Saturday, April 18, 2009

Review – Doctor Dolittle

Memory is a tricky thing. I distinctly remember enjoying this movie when I was a kid. But after re-watching it, I can’t imagine my pre-teen self voluntarily sitting through two and a half hours of anything this dull. I suppose I must have been entertained by the talking-to-the-animals parts. And the giant pink sea snail was cool in a parade float sort of way. Further, I don’t think I would have noticed the rampant sexism and racism back then (I was a fairly ignorant little kid). But ugh, then there’s the unending parade of musical numbers! With only one or two exceptions, every time a character begins speaking to thin air and the orchestra hits a note, the following minutes could easily have been cut. The result would have been a more entertaining – or at the very least shorter – kids’ movie. Mildly amusing

Thursday, April 16, 2009

Review – Cthulhu

This is as close as anyone has come so far to making a Lovecraftian horror movie of a sort that I would make if I made movies. The plot is a reinvention of “The Shadow over Innsmouth” in which a gay man returns to his old hometown for his mother’s funeral only to face his fundamentalist family. But the religion they adhere to is the cult of Dagon, mixing classic Yog Sothery with homosexual “coming out” issues in a way that actually works. And however unseemly the scene may be in which our hero is raped by Tori Spelling, the subtle use of the monsters more than makes up for it. Overall the production’s only disappointing part is that it somehow never quite manages to pull all its elements together. That notwithstanding, this is an excellent 21st-century rework of a 1931 horror story. Worth seeing

Tuesday, April 14, 2009

Review – Cruising

This movie is a challenge to watch in the 21st century because it’s been so thoroughly robbed of its cultural context. In 1980 mainstream audiences had such a poor understanding of homosexuality that – in response to protests from gay groups – a disclaimer was added to the beginning of the movie. Now homosexuality is “out” enough that most people understand the difference between the average gay guy and the “leather scene” men in this movie. Now that gay men aren’t automatically scary, the production can settle down and become a reasonably routine crime drama. Al Pacino stars as a beat cop trying to earn a place in the detective division by working undercover in the “homosexual underworld” in order to track down a brutal serial killer. One of the murders early in the picture is especially jarring. Worth seeing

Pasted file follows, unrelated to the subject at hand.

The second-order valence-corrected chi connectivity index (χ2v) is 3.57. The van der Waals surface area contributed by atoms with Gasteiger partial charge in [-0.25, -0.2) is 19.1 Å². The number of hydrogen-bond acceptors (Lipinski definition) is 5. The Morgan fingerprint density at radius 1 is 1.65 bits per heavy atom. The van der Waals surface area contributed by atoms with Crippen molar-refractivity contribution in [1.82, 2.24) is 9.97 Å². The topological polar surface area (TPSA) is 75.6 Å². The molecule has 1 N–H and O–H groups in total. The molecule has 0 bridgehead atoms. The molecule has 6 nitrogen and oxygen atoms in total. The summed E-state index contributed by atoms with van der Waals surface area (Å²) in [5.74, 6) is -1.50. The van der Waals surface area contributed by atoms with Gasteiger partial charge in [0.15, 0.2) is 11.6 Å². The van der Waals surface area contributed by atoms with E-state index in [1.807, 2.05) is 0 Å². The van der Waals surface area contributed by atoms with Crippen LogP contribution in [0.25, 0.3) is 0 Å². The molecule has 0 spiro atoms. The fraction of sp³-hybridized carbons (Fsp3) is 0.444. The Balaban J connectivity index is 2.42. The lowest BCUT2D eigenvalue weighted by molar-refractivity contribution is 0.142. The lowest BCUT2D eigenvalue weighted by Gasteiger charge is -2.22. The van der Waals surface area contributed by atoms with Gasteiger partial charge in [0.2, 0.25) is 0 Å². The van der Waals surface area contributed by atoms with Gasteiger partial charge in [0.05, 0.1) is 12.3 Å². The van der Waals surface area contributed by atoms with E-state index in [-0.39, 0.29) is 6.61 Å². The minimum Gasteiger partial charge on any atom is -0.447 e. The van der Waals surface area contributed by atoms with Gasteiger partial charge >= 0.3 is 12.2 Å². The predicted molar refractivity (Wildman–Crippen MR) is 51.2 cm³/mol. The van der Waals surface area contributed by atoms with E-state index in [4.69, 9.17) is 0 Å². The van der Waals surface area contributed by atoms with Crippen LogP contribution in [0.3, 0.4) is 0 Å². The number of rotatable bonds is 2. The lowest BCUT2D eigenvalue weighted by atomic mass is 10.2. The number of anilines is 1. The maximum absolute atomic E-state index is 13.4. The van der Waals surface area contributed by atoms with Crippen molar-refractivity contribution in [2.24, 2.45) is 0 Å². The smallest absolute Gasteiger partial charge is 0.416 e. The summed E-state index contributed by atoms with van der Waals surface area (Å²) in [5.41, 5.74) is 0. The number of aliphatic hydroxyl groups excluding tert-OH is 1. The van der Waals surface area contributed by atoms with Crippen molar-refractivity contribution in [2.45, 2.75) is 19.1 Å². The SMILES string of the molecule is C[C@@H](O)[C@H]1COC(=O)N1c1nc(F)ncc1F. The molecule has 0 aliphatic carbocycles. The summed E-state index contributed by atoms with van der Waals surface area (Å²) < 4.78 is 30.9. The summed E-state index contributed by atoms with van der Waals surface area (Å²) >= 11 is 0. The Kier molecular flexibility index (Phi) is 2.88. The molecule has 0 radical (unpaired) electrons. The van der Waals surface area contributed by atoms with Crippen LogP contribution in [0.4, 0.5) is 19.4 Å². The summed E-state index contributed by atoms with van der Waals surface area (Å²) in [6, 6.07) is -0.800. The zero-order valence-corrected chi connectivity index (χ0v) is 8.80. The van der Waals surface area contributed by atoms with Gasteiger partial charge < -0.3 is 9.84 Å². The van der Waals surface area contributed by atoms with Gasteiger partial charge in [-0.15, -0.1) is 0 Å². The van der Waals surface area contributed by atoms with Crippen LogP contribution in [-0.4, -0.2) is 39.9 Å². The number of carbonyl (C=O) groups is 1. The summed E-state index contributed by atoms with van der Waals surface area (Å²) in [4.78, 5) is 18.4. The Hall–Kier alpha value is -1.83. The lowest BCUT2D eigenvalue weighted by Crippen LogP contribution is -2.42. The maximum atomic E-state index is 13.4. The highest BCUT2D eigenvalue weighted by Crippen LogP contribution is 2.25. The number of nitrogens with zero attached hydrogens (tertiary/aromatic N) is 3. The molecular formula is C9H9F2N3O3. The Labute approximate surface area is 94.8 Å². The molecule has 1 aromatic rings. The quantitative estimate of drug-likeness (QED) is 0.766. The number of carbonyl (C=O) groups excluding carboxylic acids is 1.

Wednesday, April 8, 2009

Review – American Scary

Many of us have childhood memories of late night horror movies hosted by people dressed up as vampires. Mine are of Crematia Mortem, who hosted fright night on one of the Kansas City U’s back when I was a teenager in the early 80s. Usually KC doesn’t get much of a mention in national documentaries, so I was surprised to see some old Crematia clips show up in this, along with some talking head footage of Roberta Solomon, the actress who played her. Of course KC wasn’t alone. This is a fairly comprehensive documentary about fright night hosts, featuring some of the better-known personalities (Vampira, Elvira, Joe Bob Briggs and John Stanley) as well as more obscure acts from smaller media markets. This would have been a better movie if it had devoted more screen time to vintage video from the shows themselves and spent less time dwelling on interviews going on at length about boring anecdotes. The music (a constant stream of low-level retro lounge noise) was also unwelcome. Otherwise this was an entertaining account of a now largely bygone venue for bad movies bracketed by improv character acting. Mildly amusing

Tuesday, April 7, 2009

Review – BloodRayne 2: Deliverance

If you ever wondered what happened to the guy who played Scut Farcas in A Christmas Story, he shows up here as a bloodsucking Billy the Kid. Actually, I IMDB’d the guy, and apparently he’s been in a lot of stuff since he was a kid. Well, his agent should have steered him clear of this one. Our heroine from the first one (here played by fresh meat) takes to the Wild West to save a town from marauding vampires. Uwe Boll once again makes a movie as cheap and dreadful as he can (and that’s saying something, as the man has a prodigious talent for sucking). The only “deliverance” we get comes 90 minutes later when the credits finally roll. Wish I’d skipped it